The other person I met that weekend and have been travelling with ever since is Jon Rogers – Professor of Creative Technology at the University of Dundee and also (now) UNSA’s “Head of Hack”. We’ve worked together on a couple of projects since meeting at the 2012 event and we teamed up to develop the “Launch Jon” project/story at the 2013 Space Apps and then again at the Green Man music festival.

Jon’s passion is for “making the internet physical” so when we looked at the challenges for 2014’s Space Apps Challenge, it was quickly obvious that we should work on the Space Wearables challenge. Ahead of the event, Michael Saunby (who organises Space Apps at the Met Office) introduced us to a couple of tutors from Exeter College’s School of Art and Design – Rupert Johnstone and Michelle Moinzadeh who run the fashion design course. They’d taken part in another hack event organised by the Met Office and had found it so rewarding that they wanted more of their students to take part in another. We agreed that we would work together to…

“…design an internet connected space suit that is uniquely useful in its functionality for astronauts working on the ISS, has applications on Earth and looks super cool.”

Tim Peake has been UNSA’s patron since 2012 so, being an astronaut, was the obvious choice to be our ‘model’! He agreed to Skype in to the event and consult on the design.

Kat Tanner, one of the students from Exeter College, writes:

“We were all invited by Michael Saunby through the Met office and were interested just to see what it would be like! Most of us had never done anything like this before so we were curious and a bit excited to try something new – plus being told we would get to speak to Tim Peake was an attraction.”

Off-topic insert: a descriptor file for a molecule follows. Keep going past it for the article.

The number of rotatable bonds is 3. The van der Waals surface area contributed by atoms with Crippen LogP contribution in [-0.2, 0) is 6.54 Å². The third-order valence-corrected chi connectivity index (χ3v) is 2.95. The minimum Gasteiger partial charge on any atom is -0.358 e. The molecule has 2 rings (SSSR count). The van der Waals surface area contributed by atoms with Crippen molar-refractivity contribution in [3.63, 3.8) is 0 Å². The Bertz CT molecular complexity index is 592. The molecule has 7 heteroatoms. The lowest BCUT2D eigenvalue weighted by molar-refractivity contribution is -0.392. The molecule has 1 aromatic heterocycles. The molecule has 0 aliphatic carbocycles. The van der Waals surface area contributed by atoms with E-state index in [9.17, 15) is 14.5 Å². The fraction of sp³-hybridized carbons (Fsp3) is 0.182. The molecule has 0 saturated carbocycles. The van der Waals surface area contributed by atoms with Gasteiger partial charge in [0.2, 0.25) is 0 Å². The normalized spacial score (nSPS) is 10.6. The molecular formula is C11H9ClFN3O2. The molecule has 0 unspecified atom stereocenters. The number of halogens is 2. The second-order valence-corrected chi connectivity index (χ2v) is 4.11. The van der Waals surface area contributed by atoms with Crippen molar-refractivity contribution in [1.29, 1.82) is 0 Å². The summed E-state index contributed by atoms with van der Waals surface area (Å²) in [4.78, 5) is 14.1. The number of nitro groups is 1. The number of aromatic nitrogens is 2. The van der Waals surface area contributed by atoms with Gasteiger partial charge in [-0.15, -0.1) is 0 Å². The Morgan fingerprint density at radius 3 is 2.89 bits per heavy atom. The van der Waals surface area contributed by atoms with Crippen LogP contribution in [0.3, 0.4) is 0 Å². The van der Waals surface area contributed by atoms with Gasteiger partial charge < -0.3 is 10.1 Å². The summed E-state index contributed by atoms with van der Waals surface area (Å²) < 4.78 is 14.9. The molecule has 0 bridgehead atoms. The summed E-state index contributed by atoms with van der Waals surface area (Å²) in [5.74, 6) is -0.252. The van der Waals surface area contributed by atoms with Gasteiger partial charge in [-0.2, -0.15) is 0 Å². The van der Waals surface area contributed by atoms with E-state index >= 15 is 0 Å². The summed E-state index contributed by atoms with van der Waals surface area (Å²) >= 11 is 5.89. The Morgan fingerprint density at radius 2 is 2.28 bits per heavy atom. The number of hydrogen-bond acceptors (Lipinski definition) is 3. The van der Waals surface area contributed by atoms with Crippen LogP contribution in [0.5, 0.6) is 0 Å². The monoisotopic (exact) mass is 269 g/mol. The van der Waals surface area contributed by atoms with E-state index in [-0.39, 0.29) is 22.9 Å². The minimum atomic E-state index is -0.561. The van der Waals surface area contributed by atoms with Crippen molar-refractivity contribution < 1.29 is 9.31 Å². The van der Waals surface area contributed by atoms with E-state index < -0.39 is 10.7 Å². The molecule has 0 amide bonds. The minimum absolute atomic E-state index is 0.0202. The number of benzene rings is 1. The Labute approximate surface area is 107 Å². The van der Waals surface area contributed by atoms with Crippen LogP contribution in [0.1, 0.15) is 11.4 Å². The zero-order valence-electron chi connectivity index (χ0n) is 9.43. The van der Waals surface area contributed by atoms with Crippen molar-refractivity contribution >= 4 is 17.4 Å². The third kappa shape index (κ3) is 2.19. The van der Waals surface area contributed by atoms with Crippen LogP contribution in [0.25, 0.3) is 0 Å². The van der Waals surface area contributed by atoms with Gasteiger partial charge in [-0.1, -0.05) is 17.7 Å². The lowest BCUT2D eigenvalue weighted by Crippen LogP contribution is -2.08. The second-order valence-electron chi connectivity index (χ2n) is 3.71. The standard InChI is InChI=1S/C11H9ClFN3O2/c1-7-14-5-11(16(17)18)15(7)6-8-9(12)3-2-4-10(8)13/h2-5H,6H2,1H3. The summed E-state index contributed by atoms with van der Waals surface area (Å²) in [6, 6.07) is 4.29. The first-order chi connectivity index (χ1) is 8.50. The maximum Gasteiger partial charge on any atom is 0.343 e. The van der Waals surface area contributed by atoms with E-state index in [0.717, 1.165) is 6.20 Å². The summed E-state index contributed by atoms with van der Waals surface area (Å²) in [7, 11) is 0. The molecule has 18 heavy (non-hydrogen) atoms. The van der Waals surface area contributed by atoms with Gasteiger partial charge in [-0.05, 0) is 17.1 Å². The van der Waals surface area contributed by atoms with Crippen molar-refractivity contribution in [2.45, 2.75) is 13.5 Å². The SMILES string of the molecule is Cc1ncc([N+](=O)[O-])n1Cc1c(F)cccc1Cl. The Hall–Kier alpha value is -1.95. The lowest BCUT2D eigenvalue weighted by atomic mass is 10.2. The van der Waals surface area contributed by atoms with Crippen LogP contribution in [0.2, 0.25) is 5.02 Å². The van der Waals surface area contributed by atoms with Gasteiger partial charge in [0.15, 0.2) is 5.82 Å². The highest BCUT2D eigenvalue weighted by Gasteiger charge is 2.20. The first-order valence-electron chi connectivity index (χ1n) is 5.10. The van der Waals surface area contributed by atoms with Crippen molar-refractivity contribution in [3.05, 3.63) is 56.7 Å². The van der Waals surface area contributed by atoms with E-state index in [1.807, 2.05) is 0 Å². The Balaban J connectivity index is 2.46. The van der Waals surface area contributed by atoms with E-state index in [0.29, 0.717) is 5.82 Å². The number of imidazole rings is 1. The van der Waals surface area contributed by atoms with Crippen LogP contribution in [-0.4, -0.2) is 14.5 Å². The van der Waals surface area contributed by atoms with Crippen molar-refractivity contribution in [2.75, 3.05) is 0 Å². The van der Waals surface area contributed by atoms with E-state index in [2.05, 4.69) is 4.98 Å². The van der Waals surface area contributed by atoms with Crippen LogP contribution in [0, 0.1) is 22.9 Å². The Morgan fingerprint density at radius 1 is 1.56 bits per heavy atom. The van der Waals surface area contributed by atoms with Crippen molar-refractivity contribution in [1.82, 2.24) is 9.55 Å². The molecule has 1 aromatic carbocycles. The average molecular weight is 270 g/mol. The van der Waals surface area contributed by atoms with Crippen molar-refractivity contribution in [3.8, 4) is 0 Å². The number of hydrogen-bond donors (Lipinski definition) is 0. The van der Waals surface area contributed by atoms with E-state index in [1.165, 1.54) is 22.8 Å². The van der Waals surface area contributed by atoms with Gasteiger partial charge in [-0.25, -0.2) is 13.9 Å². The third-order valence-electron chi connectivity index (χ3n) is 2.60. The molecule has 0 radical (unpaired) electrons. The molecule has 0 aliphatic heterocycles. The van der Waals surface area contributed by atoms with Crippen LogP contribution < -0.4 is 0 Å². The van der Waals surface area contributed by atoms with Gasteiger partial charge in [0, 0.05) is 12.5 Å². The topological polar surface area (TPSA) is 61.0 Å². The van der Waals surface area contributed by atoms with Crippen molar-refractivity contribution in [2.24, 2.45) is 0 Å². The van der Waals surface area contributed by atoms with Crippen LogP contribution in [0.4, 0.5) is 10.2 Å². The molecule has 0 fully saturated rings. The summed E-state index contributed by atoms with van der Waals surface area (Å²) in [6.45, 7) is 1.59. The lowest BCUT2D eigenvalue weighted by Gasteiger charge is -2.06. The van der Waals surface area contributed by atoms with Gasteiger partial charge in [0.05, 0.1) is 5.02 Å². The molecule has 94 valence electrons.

Jon and I arrived at the Met Office (in full UNSA uniform, of course) and pitched our challenge to everyong else that had turned up. In addition to the fashion students and tutors we picked up a couple of software developers (Steven Frazier Roberts and David Rufus) and some members of the Met Office staff (Sadie Moisan – web designer; Judith Clarke – Senior Business Analyst; Rich Carne – Head of Applications and his 7 year old son Josh) as well as.

Sadie joined us because she…

“…wanted to explore the combination of art and science.”

While Judith told me…

“As a long-time technologist I justified taking the time out to my boss by wishing “to be taken outside my comfort zone”.  I wanted to join the UNSA team as I felt it would do just that. And in fact, to me, it seemed the least likely of all the teams on the day to have a successful outcome when attempting to combine clothing with technology. I was delighted to be proved wrong.”

And that is how we ended up working together at the 2014 Space Apps Challenge.

  • How did you develop the space suit?

It was inspired by wanting to focus on ‘a personal touch’ – making clothing for an astronaut to help connect their family back home, make them look and feel good and help with their work.” Sadie Moisan

The reason I do all this stuff is because I want to increase engagement and levels of attainment with STEM subjects, particularly for children aged 7-13 and with a strong focus on promoting opportunities and positive role models for girls. Alongside that, I am a passionate believer in the power of art and play to inspire and educate. Learning should be fun. All our projects are designed to be fun. It is possible to have fun, seriously.